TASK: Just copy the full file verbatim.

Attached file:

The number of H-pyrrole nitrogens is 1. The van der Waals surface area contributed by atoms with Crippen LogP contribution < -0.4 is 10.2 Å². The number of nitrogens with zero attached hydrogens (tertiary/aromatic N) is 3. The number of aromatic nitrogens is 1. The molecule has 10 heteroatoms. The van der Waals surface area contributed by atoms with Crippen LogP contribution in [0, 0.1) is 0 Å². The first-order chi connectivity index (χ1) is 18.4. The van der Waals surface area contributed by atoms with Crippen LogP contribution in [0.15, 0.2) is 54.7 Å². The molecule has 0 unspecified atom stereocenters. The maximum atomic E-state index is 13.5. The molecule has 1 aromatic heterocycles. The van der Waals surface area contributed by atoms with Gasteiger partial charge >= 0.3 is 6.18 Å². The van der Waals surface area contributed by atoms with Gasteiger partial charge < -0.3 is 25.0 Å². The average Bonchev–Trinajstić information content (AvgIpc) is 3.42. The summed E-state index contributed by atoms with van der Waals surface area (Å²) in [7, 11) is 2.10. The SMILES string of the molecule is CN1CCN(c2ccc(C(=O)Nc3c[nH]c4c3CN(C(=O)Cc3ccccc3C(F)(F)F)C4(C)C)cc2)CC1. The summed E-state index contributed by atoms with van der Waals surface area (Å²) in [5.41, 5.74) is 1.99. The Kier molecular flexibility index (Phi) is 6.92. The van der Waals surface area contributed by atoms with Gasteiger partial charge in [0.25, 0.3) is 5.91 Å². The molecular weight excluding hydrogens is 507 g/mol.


The number of H-pyrrole nitrogens is 1. The van der Waals surface area contributed by atoms with Crippen LogP contribution < -0.4 is 10.2 Å². The number of nitrogens with zero attached hydrogens (tertiary/aromatic N) is 3. The number of aromatic nitrogens is 1. The molecule has 10 heteroatoms. The van der Waals surface area contributed by atoms with Crippen LogP contribution in [0, 0.1) is 0 Å². The first-order chi connectivity index (χ1) is 18.4. The van der Waals surface area contributed by atoms with Crippen LogP contribution in [0.15, 0.2) is 54.7 Å². The molecule has 0 unspecified atom stereocenters. The maximum atomic E-state index is 13.5. The molecule has 1 aromatic heterocycles. The van der Waals surface area contributed by atoms with Gasteiger partial charge >= 0.3 is 6.18 Å². The van der Waals surface area contributed by atoms with Gasteiger partial charge < -0.3 is 25.0 Å². The average Bonchev–Trinajstić information content (AvgIpc) is 3.42. The summed E-state index contributed by atoms with van der Waals surface area (Å²) in [7, 11) is 2.10. The SMILES string of the molecule is CN1CCN(c2ccc(C(=O)Nc3c[nH]c4c3CN(C(=O)Cc3ccccc3C(F)(F)F)C4(C)C)cc2)CC1. The summed E-state index contributed by atoms with van der Waals surface area (Å²) in [5.41, 5.74) is 1.99. The Kier molecular flexibility index (Phi) is 6.92. The van der Waals surface area contributed by atoms with Gasteiger partial charge in [0.25, 0.3) is 5.91 Å². The molecular weight excluding hydrogens is 507 g/mol.